So how do we balance the need to love ourselves and those around us with the reality that being super overweight isn't healthy?  Well I for one believe that we can't change or help ourselves until we already love ourselves.  Waiting until we are at some perfect weight before we are kind to our bodies and our minds is useless because we aren't likely to like ourselves enough to get to that healthy weight.  It's hard to take care of something you hate!  Think of it this way, if you have a sweater that you hate every time you put it on, are you going to treasure it? Are you going to fold it nicely and keep it where you can see it? Are you going to be excited to go out in it and show it off?  You're probably going to get rid of it in favor of the sweaters you really like.  Well you can't get rid of your body (seriously, don't even try!), but you can get rid of the excess parts you aren't crazy about in protection of the parts you really like.  You can lose weight, you can get healthy, you can eat better.  You may have to ask for help from friends, family and even doctors.  You may have to drastically change your lifestyle.  You FOR SURE have to love yourself enough first before you can possibly care for yourself enough to make lasting changes.  But you can do this.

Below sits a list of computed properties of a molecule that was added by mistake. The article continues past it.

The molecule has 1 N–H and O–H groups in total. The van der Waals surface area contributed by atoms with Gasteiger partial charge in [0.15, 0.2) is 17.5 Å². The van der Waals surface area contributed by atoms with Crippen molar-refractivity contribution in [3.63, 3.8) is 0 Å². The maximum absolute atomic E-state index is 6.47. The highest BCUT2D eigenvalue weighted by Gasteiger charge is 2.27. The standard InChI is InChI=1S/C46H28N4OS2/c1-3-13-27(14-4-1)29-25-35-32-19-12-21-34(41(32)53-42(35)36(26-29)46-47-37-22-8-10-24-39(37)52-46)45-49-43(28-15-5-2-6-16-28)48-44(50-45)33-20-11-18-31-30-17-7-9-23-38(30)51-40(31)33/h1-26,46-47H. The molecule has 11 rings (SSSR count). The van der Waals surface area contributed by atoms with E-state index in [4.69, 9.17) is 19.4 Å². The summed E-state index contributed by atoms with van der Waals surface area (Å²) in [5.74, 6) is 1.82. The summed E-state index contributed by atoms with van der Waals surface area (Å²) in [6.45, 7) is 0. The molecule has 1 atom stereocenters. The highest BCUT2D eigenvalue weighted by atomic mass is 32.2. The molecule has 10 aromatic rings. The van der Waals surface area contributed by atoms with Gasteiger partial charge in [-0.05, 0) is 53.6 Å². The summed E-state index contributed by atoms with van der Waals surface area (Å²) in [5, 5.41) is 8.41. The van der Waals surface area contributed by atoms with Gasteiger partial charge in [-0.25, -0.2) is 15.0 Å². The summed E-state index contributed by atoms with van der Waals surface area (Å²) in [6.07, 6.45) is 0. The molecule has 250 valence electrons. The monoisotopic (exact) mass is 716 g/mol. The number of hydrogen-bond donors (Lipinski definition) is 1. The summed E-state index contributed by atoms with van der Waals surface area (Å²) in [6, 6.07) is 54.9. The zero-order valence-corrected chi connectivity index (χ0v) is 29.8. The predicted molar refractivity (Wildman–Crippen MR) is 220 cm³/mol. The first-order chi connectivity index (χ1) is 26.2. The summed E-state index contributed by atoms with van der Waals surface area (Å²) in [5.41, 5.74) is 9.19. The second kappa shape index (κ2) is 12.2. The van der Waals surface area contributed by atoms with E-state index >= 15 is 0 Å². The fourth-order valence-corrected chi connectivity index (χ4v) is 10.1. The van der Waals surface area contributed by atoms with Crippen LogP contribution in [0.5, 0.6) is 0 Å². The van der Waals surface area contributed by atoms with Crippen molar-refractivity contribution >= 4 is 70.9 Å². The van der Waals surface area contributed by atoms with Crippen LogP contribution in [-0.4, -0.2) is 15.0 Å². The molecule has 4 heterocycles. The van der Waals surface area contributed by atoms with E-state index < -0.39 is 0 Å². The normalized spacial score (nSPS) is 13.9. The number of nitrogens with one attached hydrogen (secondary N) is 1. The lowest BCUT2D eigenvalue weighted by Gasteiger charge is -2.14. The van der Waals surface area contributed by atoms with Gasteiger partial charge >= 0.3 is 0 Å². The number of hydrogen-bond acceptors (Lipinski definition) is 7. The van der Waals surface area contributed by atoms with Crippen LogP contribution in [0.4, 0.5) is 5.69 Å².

So do we criticize or shame overweight people? Of course not! We should treat everyone kindly.  But I no longer believe we should turn a blind eye to obesity.  We shouldn't be so afraid to say "how can I help?"  When I started losing weight, all I could think was why the heck didn't my friends or family say "hey, Julia, ummm you've gained a little!"  Of course only the truest friends can say this without it being awful but ignoring huge weight gains isn't helping anyone either.  Ignoring it as a country and as a culture has only gotten us further and further into an extreme obesity epidemic.